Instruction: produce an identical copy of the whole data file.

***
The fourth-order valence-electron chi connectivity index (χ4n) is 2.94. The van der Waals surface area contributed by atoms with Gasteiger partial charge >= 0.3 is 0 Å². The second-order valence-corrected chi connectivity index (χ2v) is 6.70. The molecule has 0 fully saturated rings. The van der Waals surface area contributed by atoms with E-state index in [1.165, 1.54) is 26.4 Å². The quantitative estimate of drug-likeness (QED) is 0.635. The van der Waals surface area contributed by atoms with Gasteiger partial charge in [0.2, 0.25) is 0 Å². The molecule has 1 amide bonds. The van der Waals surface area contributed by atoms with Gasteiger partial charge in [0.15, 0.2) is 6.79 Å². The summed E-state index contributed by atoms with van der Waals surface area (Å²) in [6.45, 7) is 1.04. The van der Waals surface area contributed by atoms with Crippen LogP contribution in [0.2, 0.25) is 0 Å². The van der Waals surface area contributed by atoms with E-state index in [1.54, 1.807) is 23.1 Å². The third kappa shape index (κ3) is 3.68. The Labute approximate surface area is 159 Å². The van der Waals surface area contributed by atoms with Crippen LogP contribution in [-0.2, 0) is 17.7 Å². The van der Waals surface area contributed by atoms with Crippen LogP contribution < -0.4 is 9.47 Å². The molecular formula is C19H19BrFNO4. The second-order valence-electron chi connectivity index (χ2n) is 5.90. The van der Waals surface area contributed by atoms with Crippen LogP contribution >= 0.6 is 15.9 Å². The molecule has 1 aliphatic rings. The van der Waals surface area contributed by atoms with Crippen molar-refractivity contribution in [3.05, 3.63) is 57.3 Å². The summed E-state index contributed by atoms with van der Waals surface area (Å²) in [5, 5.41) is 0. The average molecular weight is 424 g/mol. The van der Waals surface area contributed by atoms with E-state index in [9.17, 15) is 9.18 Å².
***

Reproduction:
The fourth-order valence-electron chi connectivity index (χ4n) is 2.94. The van der Waals surface area contributed by atoms with Gasteiger partial charge >= 0.3 is 0 Å². The second-order valence-corrected chi connectivity index (χ2v) is 6.70. The molecule has 0 fully saturated rings. The van der Waals surface area contributed by atoms with E-state index in [1.165, 1.54) is 26.4 Å². The quantitative estimate of drug-likeness (QED) is 0.635. The van der Waals surface area contributed by atoms with Gasteiger partial charge in [0.2, 0.25) is 0 Å². The molecule has 1 amide bonds. The van der Waals surface area contributed by atoms with Gasteiger partial charge in [0.15, 0.2) is 6.79 Å². The summed E-state index contributed by atoms with van der Waals surface area (Å²) in [6.45, 7) is 1.04. The van der Waals surface area contributed by atoms with Crippen LogP contribution in [0.2, 0.25) is 0 Å². The van der Waals surface area contributed by atoms with E-state index in [1.54, 1.807) is 23.1 Å². The third kappa shape index (κ3) is 3.68. The Labute approximate surface area is 159 Å². The van der Waals surface area contributed by atoms with Crippen LogP contribution in [-0.2, 0) is 17.7 Å². The van der Waals surface area contributed by atoms with Crippen LogP contribution < -0.4 is 9.47 Å². The molecular formula is C19H19BrFNO4. The second-order valence-electron chi connectivity index (χ2n) is 5.90. The van der Waals surface area contributed by atoms with Crippen LogP contribution >= 0.6 is 15.9 Å². The molecule has 1 aliphatic rings. The van der Waals surface area contributed by atoms with Crippen molar-refractivity contribution in [3.05, 3.63) is 57.3 Å². The summed E-state index contributed by atoms with van der Waals surface area (Å²) in [5, 5.41) is 0. The average molecular weight is 424 g/mol. The van der Waals surface area contributed by atoms with E-state index in [9.17, 15) is 9.18 Å².